Spot Diagnosis

Pediatric Dermoid Cyst with Recurrent Drainage

Denise Carina Chada Banganho1, Ana Filipa Ribeirinho Leal Veiga Durão2
1Serviço de Pediatria Médica, Hospital de São Bernardo, Centro Hospitalar de Setúbal, E.P.E, Setúbal, Portugal, 2Departamento de Pediatria, Hospital de Santa Maria, Centro Hospitalar e Universitário de Lisboa Norte EPE, Lisboa, Portugal

Address for Correspondence: Denise Banganho, Rua Camilo Castelo Branco, Aptd. 140, Setúbal.
Keywords : Dermoid cyst, drainage, orbital mass
Question :
A 29-month-old boy presented to the emergency department with a 48-hour history of left palpebral swelling without inflammatory signs or other associated symptoms. No precipitating factors were identified. The parents reported three previous similar episodes in the last 1.5 years with spontaneous resolution within 48-72 hours. The other episodes were associated with serous drainage. On examination (Figure 1) there was a left palpebral soft swelling with extension to the frontal region. In the middle of the tumefaction there was a one-millimeter orifice, without spontaneous or by expression drainage. A soft tissues ultrasound was performed at the Emergency Department, that revealed a fistulous path from clinically evident dermal lesion with apparently intracranial extension, without signs of local complications. A magnetic resonance imaging (MRI) corroborated the ultrasound findings (Figure 2). In the present case, the patient was discharged with a programed neurosurgery appointment. The boy has maintained regular follow-up in pediatric and neurosurgery consultations, waiting for spontaneous resolution, once there were no major complications in the two-year follow-up period.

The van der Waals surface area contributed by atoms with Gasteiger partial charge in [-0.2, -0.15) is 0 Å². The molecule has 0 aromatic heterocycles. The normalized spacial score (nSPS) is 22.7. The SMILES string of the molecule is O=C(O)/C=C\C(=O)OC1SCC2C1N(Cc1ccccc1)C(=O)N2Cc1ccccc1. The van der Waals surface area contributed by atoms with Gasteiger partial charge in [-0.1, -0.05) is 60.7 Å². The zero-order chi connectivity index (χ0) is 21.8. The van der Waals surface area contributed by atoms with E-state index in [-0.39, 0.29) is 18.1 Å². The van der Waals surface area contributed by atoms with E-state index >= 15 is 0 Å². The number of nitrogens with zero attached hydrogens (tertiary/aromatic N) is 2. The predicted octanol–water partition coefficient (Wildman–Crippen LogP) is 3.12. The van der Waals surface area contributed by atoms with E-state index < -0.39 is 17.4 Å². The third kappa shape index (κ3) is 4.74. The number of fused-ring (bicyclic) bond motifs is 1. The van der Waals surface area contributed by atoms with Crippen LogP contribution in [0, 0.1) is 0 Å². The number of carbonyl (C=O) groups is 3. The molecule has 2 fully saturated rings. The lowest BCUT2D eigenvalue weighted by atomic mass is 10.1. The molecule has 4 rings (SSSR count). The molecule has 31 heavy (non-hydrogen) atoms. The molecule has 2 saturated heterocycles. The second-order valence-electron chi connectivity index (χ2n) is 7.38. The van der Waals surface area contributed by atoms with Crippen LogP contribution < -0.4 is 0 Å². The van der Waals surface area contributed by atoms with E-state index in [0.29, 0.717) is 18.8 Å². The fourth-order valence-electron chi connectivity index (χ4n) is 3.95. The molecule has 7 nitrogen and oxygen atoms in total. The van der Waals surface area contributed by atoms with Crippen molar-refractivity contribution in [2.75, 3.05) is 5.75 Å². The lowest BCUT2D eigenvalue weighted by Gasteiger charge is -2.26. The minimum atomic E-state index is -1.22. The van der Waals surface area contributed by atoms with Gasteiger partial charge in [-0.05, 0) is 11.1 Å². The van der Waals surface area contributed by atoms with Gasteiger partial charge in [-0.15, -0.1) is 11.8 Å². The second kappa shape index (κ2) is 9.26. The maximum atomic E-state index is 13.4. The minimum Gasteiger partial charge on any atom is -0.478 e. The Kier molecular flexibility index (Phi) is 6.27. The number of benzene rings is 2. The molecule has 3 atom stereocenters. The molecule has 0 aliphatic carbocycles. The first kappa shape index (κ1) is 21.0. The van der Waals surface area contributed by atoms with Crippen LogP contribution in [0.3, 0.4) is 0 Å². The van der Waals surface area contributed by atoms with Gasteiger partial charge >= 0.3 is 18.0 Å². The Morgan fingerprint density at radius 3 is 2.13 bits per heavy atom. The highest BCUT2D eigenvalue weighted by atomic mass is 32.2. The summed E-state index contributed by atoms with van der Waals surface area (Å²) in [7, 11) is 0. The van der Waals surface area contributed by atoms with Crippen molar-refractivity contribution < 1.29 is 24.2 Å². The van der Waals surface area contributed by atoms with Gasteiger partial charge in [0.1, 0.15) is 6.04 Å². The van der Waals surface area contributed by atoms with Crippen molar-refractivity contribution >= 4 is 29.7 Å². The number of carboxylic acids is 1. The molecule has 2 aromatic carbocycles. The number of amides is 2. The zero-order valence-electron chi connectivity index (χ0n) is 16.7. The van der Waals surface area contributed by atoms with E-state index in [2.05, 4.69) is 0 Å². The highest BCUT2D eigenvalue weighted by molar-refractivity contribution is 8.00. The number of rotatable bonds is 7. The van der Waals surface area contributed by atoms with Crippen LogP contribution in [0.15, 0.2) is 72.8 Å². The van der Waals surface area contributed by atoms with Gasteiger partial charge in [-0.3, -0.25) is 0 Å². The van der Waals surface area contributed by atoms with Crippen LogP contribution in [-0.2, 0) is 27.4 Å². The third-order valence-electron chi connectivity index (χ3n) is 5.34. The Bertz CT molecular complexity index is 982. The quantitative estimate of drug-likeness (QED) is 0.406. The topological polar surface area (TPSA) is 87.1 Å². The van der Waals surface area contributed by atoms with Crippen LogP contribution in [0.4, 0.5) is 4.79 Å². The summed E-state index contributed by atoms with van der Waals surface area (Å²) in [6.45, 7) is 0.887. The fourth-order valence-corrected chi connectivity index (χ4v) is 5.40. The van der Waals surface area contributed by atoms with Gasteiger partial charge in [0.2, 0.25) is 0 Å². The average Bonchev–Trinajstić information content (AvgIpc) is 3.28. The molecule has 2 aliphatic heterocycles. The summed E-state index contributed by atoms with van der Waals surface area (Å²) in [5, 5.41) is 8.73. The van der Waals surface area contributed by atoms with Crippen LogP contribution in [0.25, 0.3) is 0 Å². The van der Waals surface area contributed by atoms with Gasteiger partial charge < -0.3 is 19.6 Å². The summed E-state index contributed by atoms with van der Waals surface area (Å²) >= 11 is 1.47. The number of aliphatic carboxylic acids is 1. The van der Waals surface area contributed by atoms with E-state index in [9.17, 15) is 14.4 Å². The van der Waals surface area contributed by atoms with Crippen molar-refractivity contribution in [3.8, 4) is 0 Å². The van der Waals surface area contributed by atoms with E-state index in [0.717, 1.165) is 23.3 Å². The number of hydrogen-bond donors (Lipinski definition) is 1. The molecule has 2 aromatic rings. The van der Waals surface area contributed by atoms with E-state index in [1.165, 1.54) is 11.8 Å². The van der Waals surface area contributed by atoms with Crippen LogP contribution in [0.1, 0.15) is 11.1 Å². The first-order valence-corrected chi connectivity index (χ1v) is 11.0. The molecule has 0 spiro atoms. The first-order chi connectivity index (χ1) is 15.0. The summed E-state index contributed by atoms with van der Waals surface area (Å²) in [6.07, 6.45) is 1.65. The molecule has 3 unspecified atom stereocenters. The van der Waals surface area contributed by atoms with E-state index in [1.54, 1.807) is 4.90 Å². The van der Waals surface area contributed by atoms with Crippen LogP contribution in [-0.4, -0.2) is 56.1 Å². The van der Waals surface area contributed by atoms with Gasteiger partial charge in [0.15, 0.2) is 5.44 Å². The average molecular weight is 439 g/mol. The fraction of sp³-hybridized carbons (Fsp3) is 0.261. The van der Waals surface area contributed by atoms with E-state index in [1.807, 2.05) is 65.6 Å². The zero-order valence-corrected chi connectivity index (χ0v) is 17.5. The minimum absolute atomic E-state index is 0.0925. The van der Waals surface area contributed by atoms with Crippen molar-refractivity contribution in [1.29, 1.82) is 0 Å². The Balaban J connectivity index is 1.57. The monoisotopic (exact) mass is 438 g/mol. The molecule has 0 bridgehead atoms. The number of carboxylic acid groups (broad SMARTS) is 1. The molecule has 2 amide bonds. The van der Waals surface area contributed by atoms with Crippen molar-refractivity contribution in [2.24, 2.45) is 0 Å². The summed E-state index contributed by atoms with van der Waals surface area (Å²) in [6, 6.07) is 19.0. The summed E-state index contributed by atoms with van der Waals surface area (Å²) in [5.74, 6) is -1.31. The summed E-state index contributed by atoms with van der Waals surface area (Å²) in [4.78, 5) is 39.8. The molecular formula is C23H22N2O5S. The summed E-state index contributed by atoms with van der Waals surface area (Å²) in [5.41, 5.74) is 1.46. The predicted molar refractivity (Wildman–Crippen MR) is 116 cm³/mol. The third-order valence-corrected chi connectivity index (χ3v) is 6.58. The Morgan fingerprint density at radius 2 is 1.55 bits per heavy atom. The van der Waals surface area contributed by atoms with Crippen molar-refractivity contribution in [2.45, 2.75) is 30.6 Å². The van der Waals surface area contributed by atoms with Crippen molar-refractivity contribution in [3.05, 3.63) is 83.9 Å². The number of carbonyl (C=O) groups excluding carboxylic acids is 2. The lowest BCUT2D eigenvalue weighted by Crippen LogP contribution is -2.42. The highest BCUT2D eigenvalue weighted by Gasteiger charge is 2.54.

Figure 1. Lateral view from the head swelling.
<b>Figure 1.</b> Lateral view from the head swelling.

Figure 2. MRI image from the lesion.
<b>Figure 2.</b> MRI image from the lesion.

What is the diagnosis?

Discussion :
Orbitofacial masses represent a heterogeneous group of congenital or acquired lesions that can have inflammatory, infectious, neoplastic or traumatic etiology.1 The most common presentation is an isolated mass with an indolent growing pattern. Some cases are associated with previous local infection.1,2 A dermoid cyst is a cystic teratoma that contains mixed skin, hair and/or sweat gland tissue. They usually present as isolated, superficial, painless, well-circumscribed and slow-growing masses.1 The most frequent location is the head and neck region (84% of the cases). Suppuration is uncommon. A superficial sinus orifice may be associated with an intracranial fistula. Recurring inflammatory and exudative lesions have also been described. The management of these cases is controversial: vigilance can be performed but surgical excision is the definitive treatment.1,2
• Epidermoid cyst is usually asymptomatic with indolent growth.
• The presence of sinus orifice may be associated with intracranial fistula that can lead increased risks like infection.
• In the presence of a frontal mass it’s important to exclude the presence of intracranial fistula.

References :
  1. Stelle M, Suskind D, Moses M, et al. Orbitofacial Massses in Children. Arch Oolaryngol Head Neck Surg. 2002;128:409-413.
  2. Van C, Low D. A rare presentation of a dermoid cyst with draining sinus in a child: case report and literature review. Pediatric Dermatology. 2016; 33:244-248.

Correct Answers : yes  100%

Last Shown : Aug 2023
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